SQL Server Performance

Different execution plan

Discussion in 'SQL Server 2005 T-SQL Performance Tuning' started by atulgoswami, Feb 1, 2010.

  1. atulgoswami New Member

    I was just working on one performance issue and came across a strange point, which i am not aware.
    I got the statistics from prod environment for one SP, in which there was one process, in which data is inserted into one temp table.
    Temp table was created explicitly at the beginning of the stored procedure and one non clustered index on it.

    The Issue: The select statement, which is used to populate this temp table, shows huge row scan (12 million rows) at one join condition and that was a merge join.

    Now when i took out the select statement and ran on my local environment and checked the execution plan for this select statement only then there is a huge difference. In production almost all joines were performed using HASh MATCH-Clustered Index Scan and from my local environment it shows nested loop - Clustered Index Seek
    But Why it is different if i exclude the insert process.
    What i guess, is execution plan changes on the amout of data processed as my local environment does not have that much data but this is just totally different. Now in this case, if my assumption is right then how to analyze this kind of problems where we have to wait to get access of prod copy environment.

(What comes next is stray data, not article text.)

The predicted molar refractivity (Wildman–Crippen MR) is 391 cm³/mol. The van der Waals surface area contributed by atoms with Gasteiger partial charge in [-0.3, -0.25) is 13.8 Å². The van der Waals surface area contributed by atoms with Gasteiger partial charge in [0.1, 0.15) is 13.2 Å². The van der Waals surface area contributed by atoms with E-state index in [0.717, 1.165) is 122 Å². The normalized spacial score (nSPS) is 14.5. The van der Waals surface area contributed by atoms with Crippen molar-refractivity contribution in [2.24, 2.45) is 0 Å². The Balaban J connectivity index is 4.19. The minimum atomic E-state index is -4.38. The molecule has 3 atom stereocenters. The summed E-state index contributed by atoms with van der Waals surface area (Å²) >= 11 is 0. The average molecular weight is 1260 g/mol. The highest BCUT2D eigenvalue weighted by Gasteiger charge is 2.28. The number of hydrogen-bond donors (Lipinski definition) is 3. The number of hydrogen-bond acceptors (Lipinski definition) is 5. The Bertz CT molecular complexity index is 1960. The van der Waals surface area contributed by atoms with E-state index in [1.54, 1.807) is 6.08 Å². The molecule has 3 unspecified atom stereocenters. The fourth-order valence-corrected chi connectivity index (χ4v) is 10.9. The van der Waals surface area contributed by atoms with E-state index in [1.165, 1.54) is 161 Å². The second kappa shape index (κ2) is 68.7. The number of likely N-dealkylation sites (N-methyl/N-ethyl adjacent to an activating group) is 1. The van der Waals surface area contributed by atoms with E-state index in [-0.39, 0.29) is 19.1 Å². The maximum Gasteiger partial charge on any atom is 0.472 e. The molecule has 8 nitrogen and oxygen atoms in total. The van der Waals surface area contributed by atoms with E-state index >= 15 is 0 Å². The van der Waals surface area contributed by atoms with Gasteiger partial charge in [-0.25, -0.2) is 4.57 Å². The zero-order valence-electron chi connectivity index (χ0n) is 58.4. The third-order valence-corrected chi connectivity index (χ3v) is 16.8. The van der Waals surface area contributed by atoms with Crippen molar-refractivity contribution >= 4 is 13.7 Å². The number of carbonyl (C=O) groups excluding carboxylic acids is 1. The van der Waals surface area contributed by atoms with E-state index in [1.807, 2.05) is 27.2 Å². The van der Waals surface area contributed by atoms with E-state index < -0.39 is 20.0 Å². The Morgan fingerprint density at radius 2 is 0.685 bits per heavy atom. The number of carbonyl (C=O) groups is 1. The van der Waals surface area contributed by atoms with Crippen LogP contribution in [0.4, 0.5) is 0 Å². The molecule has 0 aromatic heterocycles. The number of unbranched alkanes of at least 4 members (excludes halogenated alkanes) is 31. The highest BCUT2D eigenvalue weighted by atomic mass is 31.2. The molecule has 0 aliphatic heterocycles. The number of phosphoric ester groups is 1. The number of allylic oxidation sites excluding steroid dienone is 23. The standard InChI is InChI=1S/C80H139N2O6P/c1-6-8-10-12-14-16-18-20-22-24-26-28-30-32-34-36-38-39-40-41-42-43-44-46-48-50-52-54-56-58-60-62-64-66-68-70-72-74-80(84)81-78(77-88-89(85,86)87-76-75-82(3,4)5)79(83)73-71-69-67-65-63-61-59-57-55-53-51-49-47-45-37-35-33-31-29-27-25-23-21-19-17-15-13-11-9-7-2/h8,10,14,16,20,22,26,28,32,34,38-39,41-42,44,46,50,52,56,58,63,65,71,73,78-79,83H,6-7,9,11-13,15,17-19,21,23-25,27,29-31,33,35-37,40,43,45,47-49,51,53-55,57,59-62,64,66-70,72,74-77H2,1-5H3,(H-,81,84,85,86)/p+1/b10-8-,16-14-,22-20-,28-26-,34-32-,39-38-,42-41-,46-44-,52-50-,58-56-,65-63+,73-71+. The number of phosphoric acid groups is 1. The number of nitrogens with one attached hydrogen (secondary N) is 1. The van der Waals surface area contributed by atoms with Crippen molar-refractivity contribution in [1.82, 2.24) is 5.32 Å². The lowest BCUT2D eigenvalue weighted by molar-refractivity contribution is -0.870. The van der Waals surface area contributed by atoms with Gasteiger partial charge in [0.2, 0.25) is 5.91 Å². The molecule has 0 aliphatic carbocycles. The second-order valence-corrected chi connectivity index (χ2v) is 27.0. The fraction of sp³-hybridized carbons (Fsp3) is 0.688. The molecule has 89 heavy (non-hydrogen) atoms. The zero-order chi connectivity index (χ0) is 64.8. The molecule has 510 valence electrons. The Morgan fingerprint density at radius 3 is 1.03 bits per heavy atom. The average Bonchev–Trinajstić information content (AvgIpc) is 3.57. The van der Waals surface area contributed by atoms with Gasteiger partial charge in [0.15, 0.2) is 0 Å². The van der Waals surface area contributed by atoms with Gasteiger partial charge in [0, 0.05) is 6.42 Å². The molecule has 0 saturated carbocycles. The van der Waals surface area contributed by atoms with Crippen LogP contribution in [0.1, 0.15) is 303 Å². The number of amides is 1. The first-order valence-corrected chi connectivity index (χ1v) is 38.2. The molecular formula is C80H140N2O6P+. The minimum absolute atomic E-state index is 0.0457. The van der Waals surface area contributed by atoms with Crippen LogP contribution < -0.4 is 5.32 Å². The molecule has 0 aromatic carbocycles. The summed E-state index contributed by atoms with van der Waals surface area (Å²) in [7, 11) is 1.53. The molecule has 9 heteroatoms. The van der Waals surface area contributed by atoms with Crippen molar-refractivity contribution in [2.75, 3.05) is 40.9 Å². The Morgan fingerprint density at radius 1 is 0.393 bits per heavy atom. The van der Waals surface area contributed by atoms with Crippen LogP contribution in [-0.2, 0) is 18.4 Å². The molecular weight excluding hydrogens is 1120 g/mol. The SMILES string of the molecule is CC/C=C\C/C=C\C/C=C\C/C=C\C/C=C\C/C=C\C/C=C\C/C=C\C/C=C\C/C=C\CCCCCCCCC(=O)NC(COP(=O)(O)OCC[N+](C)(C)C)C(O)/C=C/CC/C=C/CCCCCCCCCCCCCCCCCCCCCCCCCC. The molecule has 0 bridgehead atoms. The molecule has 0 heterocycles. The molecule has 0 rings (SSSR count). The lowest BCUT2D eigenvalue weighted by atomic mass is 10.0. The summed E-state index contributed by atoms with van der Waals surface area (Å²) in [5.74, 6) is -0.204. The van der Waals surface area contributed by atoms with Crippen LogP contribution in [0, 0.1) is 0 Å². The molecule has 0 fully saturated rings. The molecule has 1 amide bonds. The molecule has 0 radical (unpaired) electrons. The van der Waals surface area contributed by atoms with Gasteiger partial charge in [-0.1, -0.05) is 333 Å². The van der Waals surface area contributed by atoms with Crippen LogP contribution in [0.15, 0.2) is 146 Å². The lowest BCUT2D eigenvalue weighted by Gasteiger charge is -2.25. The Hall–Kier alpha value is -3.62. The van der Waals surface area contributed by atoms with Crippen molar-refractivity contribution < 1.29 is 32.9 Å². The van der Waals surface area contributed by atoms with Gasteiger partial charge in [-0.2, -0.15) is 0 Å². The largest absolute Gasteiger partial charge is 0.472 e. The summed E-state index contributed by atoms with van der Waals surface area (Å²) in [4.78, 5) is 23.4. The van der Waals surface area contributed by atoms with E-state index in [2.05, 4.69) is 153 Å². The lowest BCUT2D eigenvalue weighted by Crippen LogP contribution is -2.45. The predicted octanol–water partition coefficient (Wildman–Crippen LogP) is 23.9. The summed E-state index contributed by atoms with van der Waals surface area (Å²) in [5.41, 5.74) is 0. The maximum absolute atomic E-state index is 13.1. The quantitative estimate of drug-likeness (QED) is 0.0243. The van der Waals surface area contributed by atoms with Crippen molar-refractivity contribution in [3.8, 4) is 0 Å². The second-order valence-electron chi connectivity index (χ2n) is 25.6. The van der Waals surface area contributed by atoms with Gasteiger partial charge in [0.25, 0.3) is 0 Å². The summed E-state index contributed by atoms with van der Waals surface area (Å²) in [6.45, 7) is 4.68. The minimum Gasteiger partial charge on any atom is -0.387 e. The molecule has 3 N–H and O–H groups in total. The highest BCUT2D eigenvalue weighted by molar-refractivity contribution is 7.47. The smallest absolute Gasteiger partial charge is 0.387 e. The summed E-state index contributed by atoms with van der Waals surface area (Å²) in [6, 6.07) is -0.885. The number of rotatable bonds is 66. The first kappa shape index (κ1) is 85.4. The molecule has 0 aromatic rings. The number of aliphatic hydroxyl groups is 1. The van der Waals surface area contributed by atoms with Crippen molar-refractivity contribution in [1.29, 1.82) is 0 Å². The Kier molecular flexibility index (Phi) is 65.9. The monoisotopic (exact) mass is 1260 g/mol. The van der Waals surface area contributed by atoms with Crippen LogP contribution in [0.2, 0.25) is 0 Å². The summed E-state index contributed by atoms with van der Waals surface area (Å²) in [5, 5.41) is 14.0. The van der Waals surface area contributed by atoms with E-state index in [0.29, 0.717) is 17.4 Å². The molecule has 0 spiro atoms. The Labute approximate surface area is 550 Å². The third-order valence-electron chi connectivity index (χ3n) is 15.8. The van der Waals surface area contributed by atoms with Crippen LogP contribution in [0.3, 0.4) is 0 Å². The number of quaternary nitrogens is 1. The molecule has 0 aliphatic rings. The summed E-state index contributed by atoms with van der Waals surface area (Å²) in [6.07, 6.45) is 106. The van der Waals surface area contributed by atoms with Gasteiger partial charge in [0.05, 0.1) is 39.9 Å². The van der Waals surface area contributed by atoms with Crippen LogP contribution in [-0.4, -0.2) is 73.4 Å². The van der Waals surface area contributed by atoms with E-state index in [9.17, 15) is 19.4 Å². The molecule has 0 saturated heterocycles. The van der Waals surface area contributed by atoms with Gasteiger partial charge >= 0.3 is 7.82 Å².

Thanks in advance
  2. preethi Member

    Hi,
    Execution plans are created based on the statistics on data distribution. When you have different sets of data the execution plans could be different. Having that said, I assume that you are referring only a small set of data (where in dev environment it is having a higher percentage than in production) you need to check a few other things.
    • Did you run the query in production for a larger data set before? (if so you may be still using the same execution plan)
    • Are the statistics Up to date in both environments?
    • Do you have same amount of indexes.
    • Index fragmentation in production environment could have caused some issues.
    We may not be able to say the exact reason for the difference in performance without knowing the query, schema involved and data distribution.

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